Format

Send to

Choose Destination
Nicotine Tob Res. 2012 Feb;14(2):161-8. doi: 10.1093/ntr/ntr155. Epub 2011 Dec 16.

Reducing smoking in adolescents: cost-effectiveness results from the cluster randomized ASSIST (A Stop Smoking In Schools Trial).

Author information

1
School of Social and Community Medicine , University of Bristol, Canynge Hall, 39 Whatley Road, Bristol BS8 2PS, UK. william.hollingworth@bristol.ac.uk

Erratum in

  • Nicotine Tob Res. 2013 May;15(5):999.

Abstract

INTRODUCTION:

School-based smoking prevention programmes can be effective, but evidence on cost-effectiveness is lacking. We conducted a cost-effectiveness analysis of a school-based "peer-led" intervention.

METHODS:

We evaluated the ASSIST (A Stop Smoking In Schools Trial) programme in a cluster randomized controlled trial. The ASSIST programme trained students to act as peer supporters during informal interactions to encourage their peers not to smoke. Fifty-nine secondary schools in England and Wales were randomized to receive the ASSIST programme or usual smoking education. Ten thousand seven hundred and thirty students aged 12-13 years attended participating schools. Previous work has demonstrated that the ASSIST programme achieved a 2.1% (95% CI = 0%-4.2%) reduction in smoking prevalence. We evaluated the public sector cost, prevalence of weekly smoking, and cost per additional student not smoking at 24 months.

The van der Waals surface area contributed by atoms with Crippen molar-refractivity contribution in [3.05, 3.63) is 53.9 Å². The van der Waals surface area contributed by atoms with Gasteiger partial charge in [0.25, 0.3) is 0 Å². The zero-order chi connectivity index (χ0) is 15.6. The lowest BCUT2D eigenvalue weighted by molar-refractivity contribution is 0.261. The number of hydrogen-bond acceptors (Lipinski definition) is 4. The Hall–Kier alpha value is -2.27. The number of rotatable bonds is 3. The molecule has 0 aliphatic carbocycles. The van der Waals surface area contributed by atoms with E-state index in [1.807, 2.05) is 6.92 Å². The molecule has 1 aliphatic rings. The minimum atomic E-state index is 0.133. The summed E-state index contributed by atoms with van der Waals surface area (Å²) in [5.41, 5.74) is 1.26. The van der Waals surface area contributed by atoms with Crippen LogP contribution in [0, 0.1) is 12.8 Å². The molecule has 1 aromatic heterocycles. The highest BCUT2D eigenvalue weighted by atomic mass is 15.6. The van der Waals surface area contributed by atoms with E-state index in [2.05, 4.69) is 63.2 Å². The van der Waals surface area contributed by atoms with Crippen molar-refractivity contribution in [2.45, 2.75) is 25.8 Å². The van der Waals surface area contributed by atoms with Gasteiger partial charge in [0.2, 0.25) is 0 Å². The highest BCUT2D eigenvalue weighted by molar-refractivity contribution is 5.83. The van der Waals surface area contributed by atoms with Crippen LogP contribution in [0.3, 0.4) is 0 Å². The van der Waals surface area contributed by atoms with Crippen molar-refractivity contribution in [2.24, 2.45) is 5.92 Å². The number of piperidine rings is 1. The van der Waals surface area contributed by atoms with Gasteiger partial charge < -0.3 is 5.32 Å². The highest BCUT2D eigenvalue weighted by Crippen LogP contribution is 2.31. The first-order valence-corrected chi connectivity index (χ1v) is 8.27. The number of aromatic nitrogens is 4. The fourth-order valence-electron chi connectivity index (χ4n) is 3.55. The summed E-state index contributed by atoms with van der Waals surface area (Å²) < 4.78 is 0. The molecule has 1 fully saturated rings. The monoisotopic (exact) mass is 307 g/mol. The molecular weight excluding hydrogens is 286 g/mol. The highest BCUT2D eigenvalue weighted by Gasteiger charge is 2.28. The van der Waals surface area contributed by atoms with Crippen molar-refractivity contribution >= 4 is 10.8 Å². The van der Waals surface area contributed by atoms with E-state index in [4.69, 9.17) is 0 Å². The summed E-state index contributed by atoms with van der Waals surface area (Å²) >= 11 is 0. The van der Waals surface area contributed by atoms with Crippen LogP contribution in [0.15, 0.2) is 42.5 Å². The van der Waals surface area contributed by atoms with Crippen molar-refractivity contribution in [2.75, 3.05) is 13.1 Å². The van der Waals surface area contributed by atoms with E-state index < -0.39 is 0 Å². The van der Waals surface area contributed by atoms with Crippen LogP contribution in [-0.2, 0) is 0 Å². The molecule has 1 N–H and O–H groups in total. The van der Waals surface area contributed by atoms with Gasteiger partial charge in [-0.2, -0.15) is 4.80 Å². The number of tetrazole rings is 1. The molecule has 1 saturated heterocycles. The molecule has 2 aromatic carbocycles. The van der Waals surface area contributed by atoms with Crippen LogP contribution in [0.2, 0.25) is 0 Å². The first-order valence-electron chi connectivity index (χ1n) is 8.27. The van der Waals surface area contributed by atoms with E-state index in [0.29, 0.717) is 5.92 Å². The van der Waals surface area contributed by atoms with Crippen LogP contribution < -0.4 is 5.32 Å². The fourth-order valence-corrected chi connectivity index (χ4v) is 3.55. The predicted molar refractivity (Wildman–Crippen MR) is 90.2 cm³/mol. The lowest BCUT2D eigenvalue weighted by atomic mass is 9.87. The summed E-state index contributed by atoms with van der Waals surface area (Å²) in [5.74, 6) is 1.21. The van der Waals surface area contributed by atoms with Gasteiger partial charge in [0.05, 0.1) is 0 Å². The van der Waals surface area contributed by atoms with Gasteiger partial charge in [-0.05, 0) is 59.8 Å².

RESULTS:

The ASSIST programme cost of £32 (95% CI = £29.70-£33.80) per student. The incremental cost per student not smoking at 2 years was £1,500 (95% CI = £669-£9,947). Students in intervention schools were less likely to believe that they would be a smoker at age 16 years (odds ratio [OR] = 0.80; 95% CI = 0.66-0.96).

CONCLUSIONS:

A peer-led intervention reduced smoking among adolescents at a modest cost. The intervention is cost-effective under realistic assumptions regarding the extent to which reductions in adolescent smoking lead to lower smoking prevalence and/or earlier smoking cessation in adulthood. The annual cost of extending the intervention to Year 8 students in all U.K. schools would be in the region of £38 million and could result in 20,400 fewer adolescent smokers.

PMID:
22180581
PMCID:
PMC3628155
DOI:
10.1093/ntr/ntr155
[Indexed for MEDLINE]
Free PMC Article

Supplemental Content

Full text links

Icon for Silverchair Information Systems Icon for PubMed Central
Loading ...
Support Center